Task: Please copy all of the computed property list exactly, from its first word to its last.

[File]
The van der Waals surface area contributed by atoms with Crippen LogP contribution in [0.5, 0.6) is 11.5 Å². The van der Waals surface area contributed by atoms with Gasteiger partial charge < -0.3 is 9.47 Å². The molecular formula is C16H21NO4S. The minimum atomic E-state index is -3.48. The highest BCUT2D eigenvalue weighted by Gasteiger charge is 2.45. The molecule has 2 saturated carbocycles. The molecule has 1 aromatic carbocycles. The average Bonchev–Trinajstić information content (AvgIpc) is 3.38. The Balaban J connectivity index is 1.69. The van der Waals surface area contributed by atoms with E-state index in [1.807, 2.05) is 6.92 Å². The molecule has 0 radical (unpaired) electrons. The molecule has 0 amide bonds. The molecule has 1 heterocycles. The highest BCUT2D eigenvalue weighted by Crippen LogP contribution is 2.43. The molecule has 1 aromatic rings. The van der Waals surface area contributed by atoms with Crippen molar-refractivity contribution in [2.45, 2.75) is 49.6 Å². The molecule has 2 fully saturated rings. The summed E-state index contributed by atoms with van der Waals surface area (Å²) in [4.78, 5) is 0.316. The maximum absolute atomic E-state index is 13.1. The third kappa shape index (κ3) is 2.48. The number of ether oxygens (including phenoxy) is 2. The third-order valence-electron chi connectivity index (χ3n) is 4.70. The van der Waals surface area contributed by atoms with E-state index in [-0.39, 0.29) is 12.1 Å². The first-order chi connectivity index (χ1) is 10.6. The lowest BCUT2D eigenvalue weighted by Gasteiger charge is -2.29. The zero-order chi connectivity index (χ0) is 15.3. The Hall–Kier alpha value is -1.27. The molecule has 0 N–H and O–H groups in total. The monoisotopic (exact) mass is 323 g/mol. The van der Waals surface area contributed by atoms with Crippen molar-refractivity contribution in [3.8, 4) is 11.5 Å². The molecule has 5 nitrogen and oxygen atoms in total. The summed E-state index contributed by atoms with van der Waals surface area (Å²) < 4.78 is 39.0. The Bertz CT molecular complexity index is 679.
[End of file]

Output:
The van der Waals surface area contributed by atoms with Crippen LogP contribution in [0.5, 0.6) is 11.5 Å². The van der Waals surface area contributed by atoms with Gasteiger partial charge < -0.3 is 9.47 Å². The molecular formula is C16H21NO4S. The minimum atomic E-state index is -3.48. The highest BCUT2D eigenvalue weighted by Gasteiger charge is 2.45. The molecule has 2 saturated carbocycles. The molecule has 1 aromatic carbocycles. The average Bonchev–Trinajstić information content (AvgIpc) is 3.38. The Balaban J connectivity index is 1.69. The van der Waals surface area contributed by atoms with E-state index in [1.807, 2.05) is 6.92 Å². The molecule has 0 radical (unpaired) electrons. The molecule has 0 amide bonds. The molecule has 1 heterocycles. The highest BCUT2D eigenvalue weighted by Crippen LogP contribution is 2.43. The molecule has 1 aromatic rings. The van der Waals surface area contributed by atoms with Crippen molar-refractivity contribution in [2.45, 2.75) is 49.6 Å². The molecule has 2 fully saturated rings. The summed E-state index contributed by atoms with van der Waals surface area (Å²) in [4.78, 5) is 0.316. The maximum absolute atomic E-state index is 13.1. The third kappa shape index (κ3) is 2.48. The number of ether oxygens (including phenoxy) is 2. The third-order valence-electron chi connectivity index (χ3n) is 4.70. The van der Waals surface area contributed by atoms with E-state index in [-0.39, 0.29) is 12.1 Å². The first-order chi connectivity index (χ1) is 10.6. The lowest BCUT2D eigenvalue weighted by Gasteiger charge is -2.29. The zero-order chi connectivity index (χ0) is 15.3. The Hall–Kier alpha value is -1.27. The molecule has 0 N–H and O–H groups in total. The monoisotopic (exact) mass is 323 g/mol. The van der Waals surface area contributed by atoms with Crippen molar-refractivity contribution in [3.8, 4) is 11.5 Å². The molecule has 5 nitrogen and oxygen atoms in total. The summed E-state index contributed by atoms with van der Waals surface area (Å²) < 4.78 is 39.0. The Bertz CT molecular complexity index is 679.